On the eve of the 22nd season in Toronto Raptors history, fans can’t help but be filled with optimism after the team’s first conference finals appearance in franchise history. With the dynamic backcourt duo of DeMar DeRozan and Kyle Lowry fresh off a gold medal winning performance in Rio, their presence on the roster immediately places the team in the upper echelon of the Eastern Conference.
So, what can the Raptors possibly do for an encore? With the NBA champion Cleveland Cavaliers still reigning supreme in the East, the Boston Celtics seemingly now ready for primetime, and the New York Knicks making their biennial appearance on Extreme Makeover: Roster Edition, the road to the NBA Finals looks more difficult than it has been since the Raptors achieved contender status.
Does the 2016-17 edition of the Toronto Raptors have what it takes to ascend to the summit of the professional basketball world? We get our very first clue as the Raptors take on the Detroit Pistons at the Air Canada Centre on Wednesday night.
Regular season: 56-26 (Atlantic Division Champions, 4th in team history)
1st round: Defeated Indiana Pacers 4-3
Conference semifinals: Defeated Miami Heat 4-3
Conference finals: Lost to Cleveland Cavaliers 4-2
Meet the new guys
PF Jared Sullinger (1 year, $6 million)
Love this view!!!! Pain? What pain…… pic.twitter.com/iZfZLmaUqR
— Jared Sullinger (@Jared_Sully0) October 25, 2016
A low-risk signing with some upside, Jared Sullinger was brought in from Boston after being forced out by the arrival of Al Horford among others.
The 24-year-old has always had potential but had trouble staying healthy until last season when he appeared in a career-high 81 games. Unfortunately for the Raptors, Sullinger’s bad luck has followed him to Toronto as he injured his foot early in the preseason and is sidelined for the next three months.
C Jakob Poeltl (1st round pick, 9th overall)
"Intelligence. The kid is a sponge." – Coach Casey on his early impressions of Jakob Poeltl. pic.twitter.com/DD7wHdkbRL
— Toronto Raptors (@Raptors) July 13, 2016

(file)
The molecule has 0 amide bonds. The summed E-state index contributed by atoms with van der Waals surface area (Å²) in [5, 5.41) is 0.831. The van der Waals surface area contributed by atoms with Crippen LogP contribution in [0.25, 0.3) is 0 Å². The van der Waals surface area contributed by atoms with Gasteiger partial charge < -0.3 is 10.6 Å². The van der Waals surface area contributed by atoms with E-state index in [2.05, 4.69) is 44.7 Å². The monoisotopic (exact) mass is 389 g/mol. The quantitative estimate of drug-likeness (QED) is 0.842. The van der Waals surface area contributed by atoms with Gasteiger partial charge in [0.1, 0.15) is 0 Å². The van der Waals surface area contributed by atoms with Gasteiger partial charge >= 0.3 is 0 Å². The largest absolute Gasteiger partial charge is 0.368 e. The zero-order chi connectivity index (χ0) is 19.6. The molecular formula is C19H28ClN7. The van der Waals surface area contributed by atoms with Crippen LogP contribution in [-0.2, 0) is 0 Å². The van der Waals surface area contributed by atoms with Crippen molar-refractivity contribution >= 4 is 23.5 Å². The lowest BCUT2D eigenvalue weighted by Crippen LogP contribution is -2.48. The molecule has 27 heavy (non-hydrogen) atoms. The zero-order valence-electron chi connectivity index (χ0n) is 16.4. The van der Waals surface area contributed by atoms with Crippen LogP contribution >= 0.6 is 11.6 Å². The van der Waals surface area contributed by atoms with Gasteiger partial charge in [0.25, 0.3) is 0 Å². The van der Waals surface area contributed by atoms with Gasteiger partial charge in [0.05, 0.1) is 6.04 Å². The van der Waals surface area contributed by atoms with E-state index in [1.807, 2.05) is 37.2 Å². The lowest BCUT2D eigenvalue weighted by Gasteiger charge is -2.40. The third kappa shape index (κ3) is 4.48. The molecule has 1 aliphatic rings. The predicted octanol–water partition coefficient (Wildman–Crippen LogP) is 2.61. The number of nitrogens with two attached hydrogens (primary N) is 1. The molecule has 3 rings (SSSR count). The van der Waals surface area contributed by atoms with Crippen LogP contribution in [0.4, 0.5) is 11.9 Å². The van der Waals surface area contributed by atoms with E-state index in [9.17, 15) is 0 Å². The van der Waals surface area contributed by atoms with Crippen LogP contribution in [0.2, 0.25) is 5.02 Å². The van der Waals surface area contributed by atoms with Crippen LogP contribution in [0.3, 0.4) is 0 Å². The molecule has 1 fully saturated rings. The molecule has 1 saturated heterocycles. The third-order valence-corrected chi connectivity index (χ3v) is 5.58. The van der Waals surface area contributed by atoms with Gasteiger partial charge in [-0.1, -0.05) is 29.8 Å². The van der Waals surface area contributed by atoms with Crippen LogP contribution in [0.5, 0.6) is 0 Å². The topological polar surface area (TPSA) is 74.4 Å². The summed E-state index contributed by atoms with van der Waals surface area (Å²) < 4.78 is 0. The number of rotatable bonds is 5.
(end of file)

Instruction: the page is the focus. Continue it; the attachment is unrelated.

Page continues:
It’s not often a conference finalist gets to pick in the top-10 of the NBA Draft, but the Raptors gladly selected the 7-foot, 230lb. Austrian out of Utah as part of the Andrea Bargnani trade with the Knicks.
Jakob Poeltl isn’t a flashy, high-upside draft pick, but he is a big body and as close to NBA ready as they could have hoped for since the team’s front-court depth was depleted in the offseason.
PF Pascal Siakam (1st round pick, 27th overall)
Raps rook Pascal Siakam: "It’s the NBA … so I think that’s going to be an adjustment to make: not freaking out when you get on the court"
— Michael Grange (@michaelgrange) October 24, 2016
Along with Patrick Patterson, Pascal Siakam is likely to be one of the biggest playing time beneficiaries in the wake of Sullinger’s injury. Along with Norman Powell, look for the 22-year-old native of Cameroon to become a fan favourite due to his relentless motor on both ends of the court and his imposing wingspan.
PG Fred VanVleet (2 years, undisclosed)
Fred VanVleet has "overachieved" at every level he has ever played, have never seen anyone quite like him. All he can do is play, and win
— Mike Kennedy (@ShockerVoice) October 22, 2016
The former star of the Wichita State Shockers secured the last spot on the Raptors 15-man roster with a strong Summer League season and a steady preseason. A long-shot to get much playing time, 2016 will be an audition of sorts for Fred VanVleet as the team expects Delon Wright back from a shoulder injury come the New Year.